Dinner at the Homesick Restaurant
by Anne Tyler
The Tull family, led by demanding matriarch Pearl, is made up of a mishmash of three very different siblings. There’s the competitive and insecure eldest, Cody; the eternal optimist and quiet-natured Ezra, and Jenny, determined but cautious. The story is told in such compassionate detail from the perspective of each person in the family in turn. The rotating narrative takes us through their lives giving us a peak into the way each one thinks.
I wasn’t a fan of Tyler’s after The Accidental Tourist, but this novel changed my mind. It’s reminiscent of other novels about dysfunctional families (As I Lay Dying and This is Where I Leave You), but it’s also wholly its own story. The father figure is absent and the lonely life they lead is rarely intruded upon by others. Tyler’s skill as a writer makes even the unsympathetic characters become relatable. You may not like them or what they’re doing, but you can somehow understand why they’re doing it.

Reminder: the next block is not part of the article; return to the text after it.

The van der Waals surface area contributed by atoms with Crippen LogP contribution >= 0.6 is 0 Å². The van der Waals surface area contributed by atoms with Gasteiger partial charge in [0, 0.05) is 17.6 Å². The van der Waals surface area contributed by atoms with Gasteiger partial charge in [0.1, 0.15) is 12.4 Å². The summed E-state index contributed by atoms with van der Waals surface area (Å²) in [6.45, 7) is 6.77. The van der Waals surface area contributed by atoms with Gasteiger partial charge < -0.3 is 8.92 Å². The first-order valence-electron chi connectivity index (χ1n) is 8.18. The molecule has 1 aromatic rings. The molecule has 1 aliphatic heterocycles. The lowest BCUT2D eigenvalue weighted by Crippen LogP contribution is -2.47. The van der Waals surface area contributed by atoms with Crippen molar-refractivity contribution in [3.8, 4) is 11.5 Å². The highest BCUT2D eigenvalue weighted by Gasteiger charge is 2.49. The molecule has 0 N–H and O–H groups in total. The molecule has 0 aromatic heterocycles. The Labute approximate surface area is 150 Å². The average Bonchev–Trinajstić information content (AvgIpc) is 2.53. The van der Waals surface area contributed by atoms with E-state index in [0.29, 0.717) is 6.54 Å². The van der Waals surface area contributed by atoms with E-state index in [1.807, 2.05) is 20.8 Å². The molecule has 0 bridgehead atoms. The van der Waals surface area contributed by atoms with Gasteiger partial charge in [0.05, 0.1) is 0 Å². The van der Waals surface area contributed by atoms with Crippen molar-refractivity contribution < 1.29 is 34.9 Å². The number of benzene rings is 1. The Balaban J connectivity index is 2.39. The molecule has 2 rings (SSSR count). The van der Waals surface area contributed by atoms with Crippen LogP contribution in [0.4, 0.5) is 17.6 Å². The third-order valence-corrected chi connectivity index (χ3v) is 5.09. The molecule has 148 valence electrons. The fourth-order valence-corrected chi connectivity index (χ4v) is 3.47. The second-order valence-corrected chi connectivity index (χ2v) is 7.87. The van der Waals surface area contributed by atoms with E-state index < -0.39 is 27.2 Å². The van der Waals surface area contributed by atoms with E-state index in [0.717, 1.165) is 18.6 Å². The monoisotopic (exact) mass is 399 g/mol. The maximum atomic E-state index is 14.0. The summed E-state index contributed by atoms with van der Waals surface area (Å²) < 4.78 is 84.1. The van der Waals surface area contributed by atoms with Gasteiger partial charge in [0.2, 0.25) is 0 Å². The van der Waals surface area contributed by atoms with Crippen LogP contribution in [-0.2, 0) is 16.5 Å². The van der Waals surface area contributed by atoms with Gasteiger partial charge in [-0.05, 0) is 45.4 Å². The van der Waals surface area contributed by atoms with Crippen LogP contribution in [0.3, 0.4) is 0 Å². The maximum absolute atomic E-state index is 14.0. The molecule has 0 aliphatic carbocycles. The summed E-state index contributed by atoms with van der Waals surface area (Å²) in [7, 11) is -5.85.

BOTTOM LINE: A beautifully written story of a family that both desperately needs each other and can hardly function together. Just beneath the surface there is so much hurt, jealousy and resentment, but there is also a cord of similarity and shared experience that holds them all together. A wonderful book with characters that felt achingly real.
“Everything else - the cold dark of the streets, the picture of her own bustling mother - seemed brittle by comparison, lacking the smoothly rounded completeness of Josiah's life.”
“Pearl thought, how people displayed their characters in every little thing they undertook.”
“Wasn't that what a marriage ought to be? Like one of those movie-style disasters-shipwrecks or earthquakes or enemy prisons-where strangers, trapped in close quarters by circumstance, show their real strengths and weaknesses.”